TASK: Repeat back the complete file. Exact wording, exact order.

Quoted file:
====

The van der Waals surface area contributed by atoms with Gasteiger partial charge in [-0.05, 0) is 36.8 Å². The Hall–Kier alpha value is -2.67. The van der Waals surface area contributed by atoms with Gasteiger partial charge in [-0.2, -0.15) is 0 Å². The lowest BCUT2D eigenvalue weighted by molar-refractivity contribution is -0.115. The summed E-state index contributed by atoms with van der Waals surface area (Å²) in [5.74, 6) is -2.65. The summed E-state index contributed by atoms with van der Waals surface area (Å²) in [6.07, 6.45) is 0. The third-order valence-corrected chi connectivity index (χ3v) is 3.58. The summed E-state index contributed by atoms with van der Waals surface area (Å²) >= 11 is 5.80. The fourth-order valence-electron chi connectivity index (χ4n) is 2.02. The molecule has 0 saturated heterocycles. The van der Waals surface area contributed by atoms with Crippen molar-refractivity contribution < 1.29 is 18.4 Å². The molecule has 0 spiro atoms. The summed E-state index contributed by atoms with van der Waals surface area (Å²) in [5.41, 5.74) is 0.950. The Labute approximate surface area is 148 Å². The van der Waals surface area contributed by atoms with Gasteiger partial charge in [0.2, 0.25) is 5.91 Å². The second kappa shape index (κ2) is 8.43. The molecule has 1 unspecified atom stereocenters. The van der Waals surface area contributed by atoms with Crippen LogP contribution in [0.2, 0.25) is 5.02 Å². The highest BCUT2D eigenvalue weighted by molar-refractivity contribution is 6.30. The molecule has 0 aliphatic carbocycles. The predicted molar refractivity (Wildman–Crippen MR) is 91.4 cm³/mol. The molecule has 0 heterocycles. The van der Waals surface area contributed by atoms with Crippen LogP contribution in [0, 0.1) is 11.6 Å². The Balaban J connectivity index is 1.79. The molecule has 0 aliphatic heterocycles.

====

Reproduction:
The van der Waals surface area contributed by atoms with Gasteiger partial charge in [-0.05, 0) is 36.8 Å². The Hall–Kier alpha value is -2.67. The van der Waals surface area contributed by atoms with Gasteiger partial charge in [-0.2, -0.15) is 0 Å². The lowest BCUT2D eigenvalue weighted by molar-refractivity contribution is -0.115. The summed E-state index contributed by atoms with van der Waals surface area (Å²) in [5.74, 6) is -2.65. The summed E-state index contributed by atoms with van der Waals surface area (Å²) in [6.07, 6.45) is 0. The third-order valence-corrected chi connectivity index (χ3v) is 3.58. The summed E-state index contributed by atoms with van der Waals surface area (Å²) >= 11 is 5.80. The fourth-order valence-electron chi connectivity index (χ4n) is 2.02. The molecule has 0 saturated heterocycles. The van der Waals surface area contributed by atoms with Crippen molar-refractivity contribution < 1.29 is 18.4 Å². The molecule has 0 spiro atoms. The summed E-state index contributed by atoms with van der Waals surface area (Å²) in [5.41, 5.74) is 0.950. The Labute approximate surface area is 148 Å². The van der Waals surface area contributed by atoms with Gasteiger partial charge in [0.2, 0.25) is 5.91 Å². The second kappa shape index (κ2) is 8.43. The molecule has 1 unspecified atom stereocenters. The van der Waals surface area contributed by atoms with Crippen LogP contribution in [0.2, 0.25) is 5.02 Å². The highest BCUT2D eigenvalue weighted by molar-refractivity contribution is 6.30. The molecule has 0 aliphatic carbocycles. The predicted molar refractivity (Wildman–Crippen MR) is 91.4 cm³/mol. The molecule has 0 heterocycles. The van der Waals surface area contributed by atoms with Crippen LogP contribution in [0, 0.1) is 11.6 Å². The Balaban J connectivity index is 1.79. The molecule has 0 aliphatic heterocycles.